A banking trojan for Android that researchers call Fakecalls comes with a powerful capability that enables it to take over calls to a bank’s customer support number and connect the victim directly with the cybercriminals operating the malware.
Disguised as a mobile app from a popular bank, Fakecalls displays all the marks of the entity it impersonates, including the official logo and the customer support number.
When the victim tries to call the bank, the malware breaks the connection and shows its call screen, which is almost indistinguishable from the real one.
While the victim sees the bank’s real number on the screen, the connection is to the cybercriminals, who can pose as the bank’s customer support representatives and obtain details that would give them access to the victim’s funds.
Fakecalls mobile banking trojan can do this because at the moment of installation it asks for several permissions that give it access to the contact list, microphone, camera, geolocation, and call handling.
The malware emerged last year and has been seen targeting users in South Korea, customers of popular banks like KakaoBank or Kookmin Bank (KB), security researchers at Kaspersky note in a report today.
Although it’s been active for a while, the malware has received little attention – likely due to its limited target geography – despite its fake call feature that marks a new step in the development of mobile banking threats.
Direct line to threat actor
Kaspersky analyzed the malware and found that it can also play a pre-recorded message that mimics the ones typically used by banks to greet customers looking for support:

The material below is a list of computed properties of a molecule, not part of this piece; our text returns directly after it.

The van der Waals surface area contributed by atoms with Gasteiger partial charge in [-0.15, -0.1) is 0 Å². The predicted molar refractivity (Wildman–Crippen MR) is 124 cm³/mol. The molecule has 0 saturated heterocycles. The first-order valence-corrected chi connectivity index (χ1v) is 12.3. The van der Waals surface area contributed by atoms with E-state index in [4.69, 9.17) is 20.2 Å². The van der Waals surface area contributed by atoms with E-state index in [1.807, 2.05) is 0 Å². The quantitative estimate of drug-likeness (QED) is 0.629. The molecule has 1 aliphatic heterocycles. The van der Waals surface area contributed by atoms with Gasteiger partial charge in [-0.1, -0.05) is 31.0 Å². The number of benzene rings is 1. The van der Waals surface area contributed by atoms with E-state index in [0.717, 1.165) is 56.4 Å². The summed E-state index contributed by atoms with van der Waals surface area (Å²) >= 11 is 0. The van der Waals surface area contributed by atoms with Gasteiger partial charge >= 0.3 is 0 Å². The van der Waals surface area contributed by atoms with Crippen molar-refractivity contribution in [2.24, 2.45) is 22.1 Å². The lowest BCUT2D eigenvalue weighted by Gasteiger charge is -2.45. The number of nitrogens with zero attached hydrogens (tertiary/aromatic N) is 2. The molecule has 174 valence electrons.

The malware developers recorded a few phrases that are commonly used by banks to let the customer know that an operator would take their call as soon as they become available.
Below are two examples of the pre-recorded audio (in Korean) that Fakecalls malware plays to make the ruse more realistic:
“Hello. Thank you for calling KakaoBank. Our call center is currently receiving an unusually large volume of calls. A consultant will speak to you as soon as possible. <…> To improve the quality of the service, your conversation will be recorded”.
“Welcome to Kookmin Bank. Your conversation will be recorded. We will now connect you with an operator”.
Kaspersky researchers say that the malware can also spoof incoming calls, allowing cybercriminals to contact victims as if they were the bank’s customer support service.
Complete spying kit
The permissions the malware requests upon installation allow the cybercriminals to spy on the victim by broadcasting in real-time audio and video from the device, see its location, copy files (contacts, files like photos and videos), and text message history.
“These permissions allow the malware not only to spy on the user but to control their device to a certain extent, giving the Trojan the ability to drop incoming calls and delete them from the history. This allows the scammers, among other things, to block and hide real calls from banks” – Kaspersky
While Fakecalls has been observed to support only the Korean language, which makes it easy to detect if the infected device runs with a different system language, the threat actor behind it could add more to extend to other regions.
Kaspersky’s recommendations to avoid falling victim to such malware include downloading apps only from official stores, and paying attention to potentially dangerous permissions an app asks for (access to calls, texts, accessibility), especially if the app does not need them.
Additionally, the researchers advise users to not share confidential information over the phone (login credentials, PIN, card security code, confirmation codes).